No actual order was placed before the German Army occupied the country. Now under German management, the design was adapted for the Patrone 318 (7.92x94mm) as this ammunition was already in use with the anti-tank rifles introduced by the Wehrmacht. The bullet had a steel core, a tiny capsule of tear gas and a tracer. Later in the war, it was produced with a hardened steel core for better armor penetration. On December 16, 1939, the SS-Führungshauptamt (SS-Main Office) placed an order at the Waffenwerke Brno for 117 anti-tank rifles in caliber 15mm and 2,000 units in caliber 7.9mm. By January 1941, the first thousand weapons were completed and extensive shooting tests with the weapon Nr.1001 were carried out. It resulted in no necessary changes in the actual design. The finished weapons were shipped in lots of 150 pieces along with accessories to the SS-Main Office in Oranienburg.



The anti-tank rifles of the Wehrmacht (models PzB 38 and 39) were long and unwieldy single-shot weapons with falling-block action. After each shot, a new cartridge had to be loaded. This caused not only a waste of valuable time, but the shooter had to move the gun and thus lost sight of the target. Against the advanced tanks with heavier armor, the anti-tank rifles had little potential. Promising hits were only possible at sensitive areas, such as observation slits or motor and drive mechanisms. In contrast, the PzB M.SS.41 was a manually operated bolt action rifle with magazine feeding. The shooter could therefore keep the target in sight and fire up to six rounds before a magazine had to be changed.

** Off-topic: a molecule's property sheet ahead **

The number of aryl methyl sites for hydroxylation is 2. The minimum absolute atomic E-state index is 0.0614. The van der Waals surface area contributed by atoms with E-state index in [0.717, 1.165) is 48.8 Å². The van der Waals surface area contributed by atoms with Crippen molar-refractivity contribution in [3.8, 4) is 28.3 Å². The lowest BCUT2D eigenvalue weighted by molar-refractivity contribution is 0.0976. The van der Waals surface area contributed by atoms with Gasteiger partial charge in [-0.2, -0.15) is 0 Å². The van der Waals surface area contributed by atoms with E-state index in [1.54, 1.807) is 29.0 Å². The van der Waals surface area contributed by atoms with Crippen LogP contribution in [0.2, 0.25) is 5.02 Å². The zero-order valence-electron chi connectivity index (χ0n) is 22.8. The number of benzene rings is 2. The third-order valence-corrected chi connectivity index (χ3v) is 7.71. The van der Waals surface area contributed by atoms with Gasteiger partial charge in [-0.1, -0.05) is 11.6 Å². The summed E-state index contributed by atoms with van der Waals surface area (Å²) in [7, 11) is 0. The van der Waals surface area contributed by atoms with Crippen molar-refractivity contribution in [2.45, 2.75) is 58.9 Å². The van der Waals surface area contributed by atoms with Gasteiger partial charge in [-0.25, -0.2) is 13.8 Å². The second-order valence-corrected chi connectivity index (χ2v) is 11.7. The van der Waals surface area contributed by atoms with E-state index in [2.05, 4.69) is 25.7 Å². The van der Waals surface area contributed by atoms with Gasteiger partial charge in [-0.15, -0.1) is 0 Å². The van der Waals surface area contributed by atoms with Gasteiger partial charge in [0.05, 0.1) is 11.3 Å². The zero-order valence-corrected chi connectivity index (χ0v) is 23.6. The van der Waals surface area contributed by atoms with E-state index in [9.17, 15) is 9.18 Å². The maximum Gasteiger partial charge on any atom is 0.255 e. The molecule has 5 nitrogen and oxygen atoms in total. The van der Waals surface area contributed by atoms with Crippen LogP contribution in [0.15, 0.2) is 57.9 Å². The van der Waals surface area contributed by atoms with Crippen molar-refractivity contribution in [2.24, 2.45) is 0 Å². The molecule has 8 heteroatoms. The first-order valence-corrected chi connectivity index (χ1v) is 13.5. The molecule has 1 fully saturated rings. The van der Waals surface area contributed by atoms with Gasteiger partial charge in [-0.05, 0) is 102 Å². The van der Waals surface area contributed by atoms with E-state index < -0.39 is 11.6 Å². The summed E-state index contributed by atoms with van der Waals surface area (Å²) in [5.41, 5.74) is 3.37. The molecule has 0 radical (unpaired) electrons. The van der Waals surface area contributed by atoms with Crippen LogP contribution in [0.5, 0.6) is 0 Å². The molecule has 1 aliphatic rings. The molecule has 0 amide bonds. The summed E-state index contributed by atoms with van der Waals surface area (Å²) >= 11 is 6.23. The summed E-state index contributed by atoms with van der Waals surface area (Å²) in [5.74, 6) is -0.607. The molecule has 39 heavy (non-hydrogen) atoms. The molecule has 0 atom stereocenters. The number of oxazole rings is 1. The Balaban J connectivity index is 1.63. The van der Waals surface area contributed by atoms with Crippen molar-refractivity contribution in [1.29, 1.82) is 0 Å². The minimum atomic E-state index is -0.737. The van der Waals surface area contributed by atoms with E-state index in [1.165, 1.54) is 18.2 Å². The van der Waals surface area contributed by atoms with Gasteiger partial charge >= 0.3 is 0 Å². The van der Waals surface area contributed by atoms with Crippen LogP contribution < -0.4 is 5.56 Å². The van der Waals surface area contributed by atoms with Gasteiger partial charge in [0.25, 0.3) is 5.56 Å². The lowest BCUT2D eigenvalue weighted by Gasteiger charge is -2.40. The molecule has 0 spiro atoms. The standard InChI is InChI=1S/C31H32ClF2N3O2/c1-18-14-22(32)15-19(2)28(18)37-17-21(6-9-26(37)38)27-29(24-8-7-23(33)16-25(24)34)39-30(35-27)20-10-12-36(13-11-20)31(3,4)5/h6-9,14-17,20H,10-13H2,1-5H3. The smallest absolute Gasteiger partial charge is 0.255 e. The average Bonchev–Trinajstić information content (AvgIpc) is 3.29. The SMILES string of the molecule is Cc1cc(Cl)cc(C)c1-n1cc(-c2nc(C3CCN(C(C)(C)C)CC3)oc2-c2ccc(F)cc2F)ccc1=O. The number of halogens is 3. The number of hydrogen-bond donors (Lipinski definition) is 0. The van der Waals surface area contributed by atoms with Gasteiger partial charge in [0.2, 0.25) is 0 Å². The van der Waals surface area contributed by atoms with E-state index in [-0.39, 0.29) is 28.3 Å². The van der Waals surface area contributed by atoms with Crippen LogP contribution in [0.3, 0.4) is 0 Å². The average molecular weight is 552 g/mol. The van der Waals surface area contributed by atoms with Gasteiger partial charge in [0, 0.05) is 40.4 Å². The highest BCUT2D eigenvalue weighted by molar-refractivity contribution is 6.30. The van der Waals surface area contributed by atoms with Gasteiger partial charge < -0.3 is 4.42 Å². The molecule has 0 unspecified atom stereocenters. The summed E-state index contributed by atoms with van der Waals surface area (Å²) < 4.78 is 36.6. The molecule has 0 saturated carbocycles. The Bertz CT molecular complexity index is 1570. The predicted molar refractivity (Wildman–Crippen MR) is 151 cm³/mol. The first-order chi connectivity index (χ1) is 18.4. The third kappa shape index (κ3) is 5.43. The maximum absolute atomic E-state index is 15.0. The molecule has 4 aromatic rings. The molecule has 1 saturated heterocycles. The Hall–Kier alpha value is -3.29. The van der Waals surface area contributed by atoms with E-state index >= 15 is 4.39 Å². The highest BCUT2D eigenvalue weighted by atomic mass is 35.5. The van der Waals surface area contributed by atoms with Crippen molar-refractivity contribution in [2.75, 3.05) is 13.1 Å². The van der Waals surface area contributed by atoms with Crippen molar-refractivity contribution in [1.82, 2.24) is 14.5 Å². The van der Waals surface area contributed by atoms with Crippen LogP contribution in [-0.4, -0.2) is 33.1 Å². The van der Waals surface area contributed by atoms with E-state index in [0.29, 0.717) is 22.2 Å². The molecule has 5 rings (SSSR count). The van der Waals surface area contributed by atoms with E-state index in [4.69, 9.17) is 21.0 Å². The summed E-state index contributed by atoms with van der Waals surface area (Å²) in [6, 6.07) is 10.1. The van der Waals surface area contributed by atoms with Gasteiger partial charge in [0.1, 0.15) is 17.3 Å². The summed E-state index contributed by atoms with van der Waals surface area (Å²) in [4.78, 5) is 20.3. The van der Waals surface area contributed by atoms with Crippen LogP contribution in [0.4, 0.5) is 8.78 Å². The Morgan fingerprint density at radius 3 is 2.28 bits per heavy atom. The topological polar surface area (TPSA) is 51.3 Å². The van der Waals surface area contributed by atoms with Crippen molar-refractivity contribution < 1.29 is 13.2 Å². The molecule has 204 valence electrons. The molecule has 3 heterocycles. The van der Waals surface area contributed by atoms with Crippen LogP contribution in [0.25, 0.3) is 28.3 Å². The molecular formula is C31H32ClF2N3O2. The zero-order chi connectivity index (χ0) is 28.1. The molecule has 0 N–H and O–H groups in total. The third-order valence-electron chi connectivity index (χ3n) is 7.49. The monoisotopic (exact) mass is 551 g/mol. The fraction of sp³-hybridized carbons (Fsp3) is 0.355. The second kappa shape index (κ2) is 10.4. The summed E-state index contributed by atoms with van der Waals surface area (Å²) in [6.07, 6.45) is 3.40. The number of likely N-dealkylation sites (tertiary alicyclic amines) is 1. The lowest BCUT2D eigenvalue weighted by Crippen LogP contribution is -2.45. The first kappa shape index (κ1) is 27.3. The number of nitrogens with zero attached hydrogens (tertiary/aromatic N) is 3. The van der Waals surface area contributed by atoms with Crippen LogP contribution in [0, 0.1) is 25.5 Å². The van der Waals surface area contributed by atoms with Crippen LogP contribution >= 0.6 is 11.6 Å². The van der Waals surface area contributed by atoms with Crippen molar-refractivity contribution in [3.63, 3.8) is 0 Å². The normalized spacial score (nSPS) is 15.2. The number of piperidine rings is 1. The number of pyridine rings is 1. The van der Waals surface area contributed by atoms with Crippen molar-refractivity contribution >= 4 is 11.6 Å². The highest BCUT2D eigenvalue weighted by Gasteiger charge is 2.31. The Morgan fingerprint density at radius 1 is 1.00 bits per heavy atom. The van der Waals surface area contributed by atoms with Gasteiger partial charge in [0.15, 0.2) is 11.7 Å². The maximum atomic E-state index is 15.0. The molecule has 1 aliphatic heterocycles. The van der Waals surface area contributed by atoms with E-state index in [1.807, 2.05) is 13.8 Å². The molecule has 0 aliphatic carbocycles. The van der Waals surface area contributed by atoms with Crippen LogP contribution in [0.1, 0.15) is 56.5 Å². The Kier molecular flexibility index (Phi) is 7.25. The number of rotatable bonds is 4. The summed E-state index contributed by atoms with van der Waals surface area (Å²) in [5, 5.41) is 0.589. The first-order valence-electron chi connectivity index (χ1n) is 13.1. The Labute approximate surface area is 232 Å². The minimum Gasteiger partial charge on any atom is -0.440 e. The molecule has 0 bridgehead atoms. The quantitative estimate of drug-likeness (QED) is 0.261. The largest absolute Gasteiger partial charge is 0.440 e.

The unauthorized development of PzB M.SS.41 by the Waffen-SS caused some irritation when the Allgemeines Heeresamt “AHA” (General Army Office) got wind of the plan. The SS Central Arsenal had placed an order of 200,000 cartridges for anti-tank rifles on June 10, 1941, from which the AHA logically concluded that the SS had begun the development of its own anti-tank rifle. The reply came promptly that both AHA and Chief H.Rüst.u.B.d.E. were taking a “negative position.” The SS, however, was not to be deterred from their plans. In October 1941, an inquiry was addressed to the company Gustav Appel for manufacturing of 3 or 4 barrels from unalloyed steel using the newly developed hammering method (this should extend the service life of the barrel bore). When the AHA heard about this, the SS Central Arsenal immediately got a negative notification: The company Appel is a development company of the Heereswaffenamt and already operating at full capacity. Thus, the Waffen-SS had to continue the production of its anti-tank rifle barrels from expensive alloy steel.